Cocchi et al reported findings associated with hypoperfusion in a trauma patient. These may indicate that the patient has or is at risk for shock. The authors are from Beth Israel Deaconess Medical Center, Indiana University, and Harvard School of Medicine.

Clinical findings associated with hypoperfusion:

(1) cool and clammy skin

(2) confusion, lethargy, obtundation, coma or other change in mental status

(3) decreased urine output

(4) prolonged capillary refill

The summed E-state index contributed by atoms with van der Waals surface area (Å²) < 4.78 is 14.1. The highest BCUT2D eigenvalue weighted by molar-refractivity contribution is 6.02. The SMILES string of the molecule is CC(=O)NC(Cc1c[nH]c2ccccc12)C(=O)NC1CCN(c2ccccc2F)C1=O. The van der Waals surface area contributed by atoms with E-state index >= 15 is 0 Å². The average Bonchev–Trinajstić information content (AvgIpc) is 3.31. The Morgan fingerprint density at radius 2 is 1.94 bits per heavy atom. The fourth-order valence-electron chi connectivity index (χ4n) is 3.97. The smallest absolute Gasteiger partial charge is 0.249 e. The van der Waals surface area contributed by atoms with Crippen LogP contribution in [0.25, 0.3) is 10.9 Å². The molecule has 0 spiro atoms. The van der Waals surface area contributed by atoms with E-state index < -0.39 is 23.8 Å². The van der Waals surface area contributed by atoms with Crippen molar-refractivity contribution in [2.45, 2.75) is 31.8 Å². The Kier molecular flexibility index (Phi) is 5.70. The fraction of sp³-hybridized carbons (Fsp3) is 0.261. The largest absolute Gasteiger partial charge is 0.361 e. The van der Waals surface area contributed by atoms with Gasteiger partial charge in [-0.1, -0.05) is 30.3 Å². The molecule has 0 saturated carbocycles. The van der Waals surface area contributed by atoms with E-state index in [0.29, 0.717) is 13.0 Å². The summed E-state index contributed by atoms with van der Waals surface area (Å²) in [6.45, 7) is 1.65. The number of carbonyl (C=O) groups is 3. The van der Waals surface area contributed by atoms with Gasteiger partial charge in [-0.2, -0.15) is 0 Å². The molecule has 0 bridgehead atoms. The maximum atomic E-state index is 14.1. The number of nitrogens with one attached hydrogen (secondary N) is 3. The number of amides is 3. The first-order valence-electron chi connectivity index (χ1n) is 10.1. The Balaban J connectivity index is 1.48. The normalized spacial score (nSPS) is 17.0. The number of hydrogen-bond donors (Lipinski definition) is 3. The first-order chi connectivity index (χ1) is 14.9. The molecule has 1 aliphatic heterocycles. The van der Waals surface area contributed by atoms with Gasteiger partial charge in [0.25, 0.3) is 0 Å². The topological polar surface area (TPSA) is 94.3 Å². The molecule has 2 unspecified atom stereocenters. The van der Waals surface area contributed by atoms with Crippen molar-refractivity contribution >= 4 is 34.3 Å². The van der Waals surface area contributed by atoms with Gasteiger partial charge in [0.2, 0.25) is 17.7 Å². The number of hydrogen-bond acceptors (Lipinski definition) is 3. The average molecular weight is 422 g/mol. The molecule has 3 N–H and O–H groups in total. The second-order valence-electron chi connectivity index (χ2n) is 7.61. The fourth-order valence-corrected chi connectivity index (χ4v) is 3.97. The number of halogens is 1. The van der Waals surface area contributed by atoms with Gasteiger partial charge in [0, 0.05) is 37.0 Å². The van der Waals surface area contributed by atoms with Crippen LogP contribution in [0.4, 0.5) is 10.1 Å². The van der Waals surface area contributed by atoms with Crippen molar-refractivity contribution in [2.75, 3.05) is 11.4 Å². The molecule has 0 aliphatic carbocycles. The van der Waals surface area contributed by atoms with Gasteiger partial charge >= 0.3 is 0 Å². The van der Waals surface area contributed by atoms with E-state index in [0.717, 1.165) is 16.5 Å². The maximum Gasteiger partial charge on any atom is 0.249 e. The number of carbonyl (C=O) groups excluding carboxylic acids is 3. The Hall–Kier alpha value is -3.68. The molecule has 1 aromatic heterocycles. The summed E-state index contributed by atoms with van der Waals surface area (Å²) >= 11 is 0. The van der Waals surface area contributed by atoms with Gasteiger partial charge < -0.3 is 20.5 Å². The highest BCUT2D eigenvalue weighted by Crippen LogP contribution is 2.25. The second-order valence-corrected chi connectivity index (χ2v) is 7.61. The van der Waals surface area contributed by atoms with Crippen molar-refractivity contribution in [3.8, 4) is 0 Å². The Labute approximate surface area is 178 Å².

(5) bradycardia or tachycardia

(6) hypotension

(7) tachypnea

(8) hypothermia

(9) shock index > 0.9

(10) metabolic acidosis

(11) elevated serum lactate concentration

(12) elevated serum base deficit


The presence of normal vital signs does not exclude the presence of hypoperfusion.

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